[SciPy-User] deconvolution of 1-D signals

Charles R Harris charlesr.harris@gmail....
Mon Aug 1 18:48:06 CDT 2011


On Mon, Aug 1, 2011 at 3:07 PM, Anne Archibald
<aarchiba@physics.mcgill.ca>wrote:

> On 1 August 2011 10:14, Charles R Harris <charlesr.harris@gmail.com>
> wrote:
> >
> >
> > On Sun, Jul 31, 2011 at 11:20 PM, Anne Archibald
> > <aarchiba@physics.mcgill.ca> wrote:
> >>
> >> I realize this discussion has gone rather far afield from efficient 1D
> >> deconvolution, but we do a funny thing in radio interferometry, and
> >> I'm curious whether this is normal for other kinds of deconvolution as
> >> well.
> >>
> >> In radio interferometry we obtain our images convolved with the
> >> so-called "dirty beam", a convolution kernel that has a nice narrow
> >> peak but usually a chaos of monstrous sidelobes often only marginally
> >> smaller than the main lobe. We use a different regularization
> >> condition to do our deconvolution: we treat the underlying image as a
> >> modest collection of point sources. (One can see why this appeals to
> >> astronomers.) Through an iterative process (the "CLEAN" algorithm and
> >> its many descendants) we obtain an estimate of this underlying image.
> >> But we very rarely actually work with this image directly. We normally
> >> convolve it with a sort of idealized version of our kernel without all
> >> the sidelobes. This then gives an image one might have obtained from a
> >> normal telescope the size of the interferometer array. (Apart from all
> >> the CLEAN artifacts.)
> >>
> >> What I'm wondering is, is this final step of convolving with an
> >> idealized version of the kernel standard practice elsewhere?
> >>
> >
> > That's interesting. It sounds like fitting a parametric model, which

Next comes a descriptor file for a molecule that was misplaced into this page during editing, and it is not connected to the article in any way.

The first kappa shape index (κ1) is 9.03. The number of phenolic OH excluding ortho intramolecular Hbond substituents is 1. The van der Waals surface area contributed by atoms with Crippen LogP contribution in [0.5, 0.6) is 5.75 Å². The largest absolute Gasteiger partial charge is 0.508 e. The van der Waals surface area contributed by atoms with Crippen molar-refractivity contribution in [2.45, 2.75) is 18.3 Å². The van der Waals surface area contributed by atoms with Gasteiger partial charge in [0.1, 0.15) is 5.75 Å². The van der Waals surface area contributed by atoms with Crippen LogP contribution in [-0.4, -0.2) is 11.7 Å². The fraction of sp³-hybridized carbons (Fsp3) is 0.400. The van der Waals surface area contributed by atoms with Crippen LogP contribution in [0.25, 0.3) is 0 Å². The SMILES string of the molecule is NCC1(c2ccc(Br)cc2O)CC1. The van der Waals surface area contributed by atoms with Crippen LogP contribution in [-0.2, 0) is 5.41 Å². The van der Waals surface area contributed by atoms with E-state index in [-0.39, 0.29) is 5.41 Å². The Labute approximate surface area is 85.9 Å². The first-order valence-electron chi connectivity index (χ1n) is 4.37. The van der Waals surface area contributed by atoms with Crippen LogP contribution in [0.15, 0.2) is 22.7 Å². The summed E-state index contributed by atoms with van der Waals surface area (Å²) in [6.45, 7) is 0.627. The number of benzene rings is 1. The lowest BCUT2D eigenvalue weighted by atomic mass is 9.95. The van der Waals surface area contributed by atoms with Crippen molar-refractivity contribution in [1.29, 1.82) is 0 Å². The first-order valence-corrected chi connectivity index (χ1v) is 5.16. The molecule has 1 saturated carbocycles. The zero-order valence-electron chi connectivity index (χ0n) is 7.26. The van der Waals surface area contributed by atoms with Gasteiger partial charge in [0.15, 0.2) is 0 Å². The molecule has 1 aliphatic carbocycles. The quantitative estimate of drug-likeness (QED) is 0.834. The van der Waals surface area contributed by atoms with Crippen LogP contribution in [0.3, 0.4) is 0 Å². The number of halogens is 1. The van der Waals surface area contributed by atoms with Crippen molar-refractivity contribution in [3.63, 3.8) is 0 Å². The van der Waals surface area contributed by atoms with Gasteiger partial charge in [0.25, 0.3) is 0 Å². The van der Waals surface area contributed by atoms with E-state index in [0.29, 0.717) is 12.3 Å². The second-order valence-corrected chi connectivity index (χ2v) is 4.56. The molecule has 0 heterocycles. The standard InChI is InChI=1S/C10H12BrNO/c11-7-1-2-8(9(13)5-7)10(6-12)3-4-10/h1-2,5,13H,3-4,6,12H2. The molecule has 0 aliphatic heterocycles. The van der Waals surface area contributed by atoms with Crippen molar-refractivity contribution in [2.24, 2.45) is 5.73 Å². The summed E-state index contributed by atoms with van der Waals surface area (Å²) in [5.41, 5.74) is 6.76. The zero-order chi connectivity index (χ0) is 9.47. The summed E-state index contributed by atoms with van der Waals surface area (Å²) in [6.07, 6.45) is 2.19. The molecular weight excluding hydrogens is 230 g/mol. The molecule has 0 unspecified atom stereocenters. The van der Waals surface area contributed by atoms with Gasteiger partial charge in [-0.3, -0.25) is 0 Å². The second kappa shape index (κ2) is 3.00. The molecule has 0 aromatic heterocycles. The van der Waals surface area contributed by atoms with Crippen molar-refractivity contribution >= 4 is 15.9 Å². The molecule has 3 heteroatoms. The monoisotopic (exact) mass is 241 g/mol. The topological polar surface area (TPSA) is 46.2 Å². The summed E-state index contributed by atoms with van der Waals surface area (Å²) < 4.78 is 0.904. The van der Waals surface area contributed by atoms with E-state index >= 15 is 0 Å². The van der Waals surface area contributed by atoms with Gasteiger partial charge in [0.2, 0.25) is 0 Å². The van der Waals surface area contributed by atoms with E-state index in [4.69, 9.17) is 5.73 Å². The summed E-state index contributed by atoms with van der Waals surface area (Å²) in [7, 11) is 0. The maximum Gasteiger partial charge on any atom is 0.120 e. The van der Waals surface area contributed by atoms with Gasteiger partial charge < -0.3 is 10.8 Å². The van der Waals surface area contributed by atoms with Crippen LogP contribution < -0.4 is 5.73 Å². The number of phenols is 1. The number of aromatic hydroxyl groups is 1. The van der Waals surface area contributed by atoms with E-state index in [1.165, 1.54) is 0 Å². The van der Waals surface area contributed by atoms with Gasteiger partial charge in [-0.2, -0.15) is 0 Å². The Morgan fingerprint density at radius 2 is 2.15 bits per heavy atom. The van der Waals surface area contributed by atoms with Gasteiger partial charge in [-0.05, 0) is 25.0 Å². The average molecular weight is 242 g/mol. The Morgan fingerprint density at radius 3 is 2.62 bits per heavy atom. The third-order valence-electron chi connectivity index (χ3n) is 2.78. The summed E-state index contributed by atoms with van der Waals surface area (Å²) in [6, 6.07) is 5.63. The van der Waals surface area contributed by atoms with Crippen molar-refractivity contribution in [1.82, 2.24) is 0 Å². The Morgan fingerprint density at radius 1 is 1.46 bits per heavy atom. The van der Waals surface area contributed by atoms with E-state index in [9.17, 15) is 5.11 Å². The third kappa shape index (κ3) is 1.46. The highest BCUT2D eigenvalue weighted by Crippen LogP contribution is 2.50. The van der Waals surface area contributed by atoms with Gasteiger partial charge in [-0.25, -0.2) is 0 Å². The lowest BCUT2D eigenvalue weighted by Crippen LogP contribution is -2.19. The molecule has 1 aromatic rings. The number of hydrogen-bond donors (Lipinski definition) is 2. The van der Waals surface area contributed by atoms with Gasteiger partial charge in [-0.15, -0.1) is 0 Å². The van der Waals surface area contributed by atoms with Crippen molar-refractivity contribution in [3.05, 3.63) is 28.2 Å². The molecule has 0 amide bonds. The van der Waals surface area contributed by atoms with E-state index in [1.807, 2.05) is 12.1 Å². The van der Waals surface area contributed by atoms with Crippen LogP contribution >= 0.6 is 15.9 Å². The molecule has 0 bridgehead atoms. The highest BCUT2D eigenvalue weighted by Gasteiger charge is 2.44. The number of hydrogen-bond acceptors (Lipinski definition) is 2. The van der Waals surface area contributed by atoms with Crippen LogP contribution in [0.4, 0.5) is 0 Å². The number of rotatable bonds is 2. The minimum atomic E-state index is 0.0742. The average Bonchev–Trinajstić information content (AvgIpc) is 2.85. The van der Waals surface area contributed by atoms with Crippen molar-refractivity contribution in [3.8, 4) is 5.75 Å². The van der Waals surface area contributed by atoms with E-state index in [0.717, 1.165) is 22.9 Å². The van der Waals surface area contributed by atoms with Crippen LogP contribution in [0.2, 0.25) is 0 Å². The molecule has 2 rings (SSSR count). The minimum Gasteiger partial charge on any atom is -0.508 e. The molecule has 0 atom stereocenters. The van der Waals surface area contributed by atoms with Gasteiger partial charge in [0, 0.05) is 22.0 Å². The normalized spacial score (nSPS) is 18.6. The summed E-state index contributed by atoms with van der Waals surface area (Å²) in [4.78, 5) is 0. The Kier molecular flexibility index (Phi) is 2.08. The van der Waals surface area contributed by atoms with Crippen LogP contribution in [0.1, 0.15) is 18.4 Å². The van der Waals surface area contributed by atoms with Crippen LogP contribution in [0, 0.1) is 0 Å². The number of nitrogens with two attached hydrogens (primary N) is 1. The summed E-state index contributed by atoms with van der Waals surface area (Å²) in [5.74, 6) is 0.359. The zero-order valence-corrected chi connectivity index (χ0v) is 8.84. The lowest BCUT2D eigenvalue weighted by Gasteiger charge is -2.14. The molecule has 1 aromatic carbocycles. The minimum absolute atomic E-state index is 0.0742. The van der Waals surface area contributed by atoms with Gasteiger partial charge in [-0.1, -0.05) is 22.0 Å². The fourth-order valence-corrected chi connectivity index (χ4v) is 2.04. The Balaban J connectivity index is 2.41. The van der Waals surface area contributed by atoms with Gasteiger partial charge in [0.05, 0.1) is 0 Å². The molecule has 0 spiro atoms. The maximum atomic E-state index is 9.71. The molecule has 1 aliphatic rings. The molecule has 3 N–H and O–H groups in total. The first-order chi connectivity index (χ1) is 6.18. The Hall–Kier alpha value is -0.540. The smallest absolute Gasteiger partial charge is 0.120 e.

> yields
> > points, followed by a smoothing that in some sense represents the error.
> Are
> > there frequency aliasing problems associated with the deconvolution?
>
> It's very like fitting a parametric model, yes, except that we don't
> care much about the model parameters. In fact we often end up with
> models that have clusters of "point sources" with positive and
> negative emissions trying to match up with what is in reality a single
> point source. This can be due to inadequacies of the dirty beam model
> (though usually we have a decent estimate) or simply noise. In any
> case smoothing with an idealized main lobe makes us much less
> sensitive to this kind of junk. Plus if you're going to do this
> anyway, it can make life much easier to constrain your point sources
> to a grid.
>
> (As an aside, this trick - of fitting a parametric model but then
> extracting "observational" parameters for comparison to reduce
> model-sensitivity - came up with some X-ray spectral data I was
> looking at: you need to use a model to pull out the instrumental
> effects, but if you report (say) the model luminosity in a band your
> instrument can detect, then it doesn't much matter whether your model
> thinks the photons are thermal or power-law. In principle you can even
> do this trick with published model parameters, but you run into the
> problem that people don't give full covariance matrices for the fitted
> parameters so you get spurious uncertainties.)
>
> As far as frequency aliasing, there's not so much coming from the
> deconvolution, since our beam is so irregular. The actual observation
> samples image spatial frequencies rather badly; it's the price we pay
> for not having a filled aperture. So we're often simply missing
> information on spatial frequencies, most often the lowest ones
> (because there's a limit on how close you can put tracking dishes
> together without shadowing). But I don't think this is a deconvolution
> issue; in fact in situations where people are really pushing the
> limits of interferometry, like the millimeter-wave interferometric
> observations of the black hole at the center of our galaxy, you often
> give up on producing an image at all and fit (say) an emission model
> including the event horizon to the observed spatial frequencies
> directly.
>
>
Thanks Anne, it's a good trick to know about.

Chuck
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